Thujopsis Siebold & Zucc.

Greek mikros - small, Biota - a former name for Thuja.

Evergreen conical or occasionally columnar tree or shrub to about 30 m tall in nature; in cultivation rarely attaining 10 m and sometimes shrubby. Trunk often divided near the base. Bark reddish-brown and grey in old trees, fissured, peeling in papery sheets. Branches more or less whorled, bending downwards except at the ends, in old specimens arching to the ground and taking root. Foliage sprays held horizontally, tough, flattened. Scale leaves 3-5 mm long, thick and leathery, shining dark green above, both lateral and facial leaves with bright white bands below. Crushed foliage smells of turpentine. Cones of both sexes occur on the same plant. Male cones 2-3 mm long, black and inconspicuous. Female cones 8-12 mm long, globose, blue-grey at first becoming grey-brown when mature; scales mostly 8-10, thick, wedge-shaped, leathery to woody, the tip pointed and often hooked. Seeds 3-5 on the fertile scales, narrow, 2-winged.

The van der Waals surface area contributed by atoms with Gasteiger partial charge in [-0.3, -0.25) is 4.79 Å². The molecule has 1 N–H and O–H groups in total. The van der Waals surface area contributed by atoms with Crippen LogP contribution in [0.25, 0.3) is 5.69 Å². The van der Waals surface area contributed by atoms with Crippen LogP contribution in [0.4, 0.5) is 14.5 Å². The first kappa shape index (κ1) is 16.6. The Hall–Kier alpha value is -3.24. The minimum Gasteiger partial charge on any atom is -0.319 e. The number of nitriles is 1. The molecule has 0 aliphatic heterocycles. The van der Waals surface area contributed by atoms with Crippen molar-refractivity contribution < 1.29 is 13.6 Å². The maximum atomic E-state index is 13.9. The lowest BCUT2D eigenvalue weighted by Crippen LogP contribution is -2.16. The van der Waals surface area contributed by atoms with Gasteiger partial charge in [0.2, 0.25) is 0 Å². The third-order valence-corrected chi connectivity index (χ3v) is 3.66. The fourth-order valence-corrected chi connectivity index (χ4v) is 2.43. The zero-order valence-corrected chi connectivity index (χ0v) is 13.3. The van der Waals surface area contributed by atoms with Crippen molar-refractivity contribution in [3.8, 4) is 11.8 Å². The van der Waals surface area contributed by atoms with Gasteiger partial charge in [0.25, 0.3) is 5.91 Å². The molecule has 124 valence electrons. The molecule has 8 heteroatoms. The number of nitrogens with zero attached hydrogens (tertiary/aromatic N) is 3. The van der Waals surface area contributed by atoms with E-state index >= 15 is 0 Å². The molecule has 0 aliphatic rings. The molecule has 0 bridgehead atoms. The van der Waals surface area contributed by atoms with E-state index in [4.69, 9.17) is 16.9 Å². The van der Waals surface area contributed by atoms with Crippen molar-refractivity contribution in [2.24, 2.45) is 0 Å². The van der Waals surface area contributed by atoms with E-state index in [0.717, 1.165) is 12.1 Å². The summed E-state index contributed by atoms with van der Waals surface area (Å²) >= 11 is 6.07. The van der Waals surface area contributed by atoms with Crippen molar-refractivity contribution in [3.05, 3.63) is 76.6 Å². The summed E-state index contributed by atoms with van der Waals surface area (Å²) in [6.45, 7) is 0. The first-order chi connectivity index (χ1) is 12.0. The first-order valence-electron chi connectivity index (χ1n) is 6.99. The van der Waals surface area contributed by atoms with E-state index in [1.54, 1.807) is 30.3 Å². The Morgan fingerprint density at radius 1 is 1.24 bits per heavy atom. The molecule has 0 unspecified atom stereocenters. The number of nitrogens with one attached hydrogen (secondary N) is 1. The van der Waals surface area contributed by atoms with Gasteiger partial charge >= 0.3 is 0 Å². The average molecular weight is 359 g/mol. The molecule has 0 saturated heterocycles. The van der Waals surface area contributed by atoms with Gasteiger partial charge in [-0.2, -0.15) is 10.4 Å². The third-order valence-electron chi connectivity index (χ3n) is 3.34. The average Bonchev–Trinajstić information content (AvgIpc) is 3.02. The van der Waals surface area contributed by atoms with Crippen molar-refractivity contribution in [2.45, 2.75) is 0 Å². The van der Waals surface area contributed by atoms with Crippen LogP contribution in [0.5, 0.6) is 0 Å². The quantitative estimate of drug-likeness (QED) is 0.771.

1 species from Japan.

Similar to Thuja and Platycladus but with broader, flatter sprays, also much larger and thicker rigid flattened leaves with pure white bands beneath.

Source: Spencer, R. (1995). Cupressaceae. In: Spencer, R.. Horticultural Flora of South-eastern Australia. Volume 1, Ferns, conifers & their allies. The identification of garden and cultivated plants. University of New South Wales Press.

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kingdom Plantae
phylum   Tracheophyta
class    Pinopsida
order     Pinales
family      Cupressaceae
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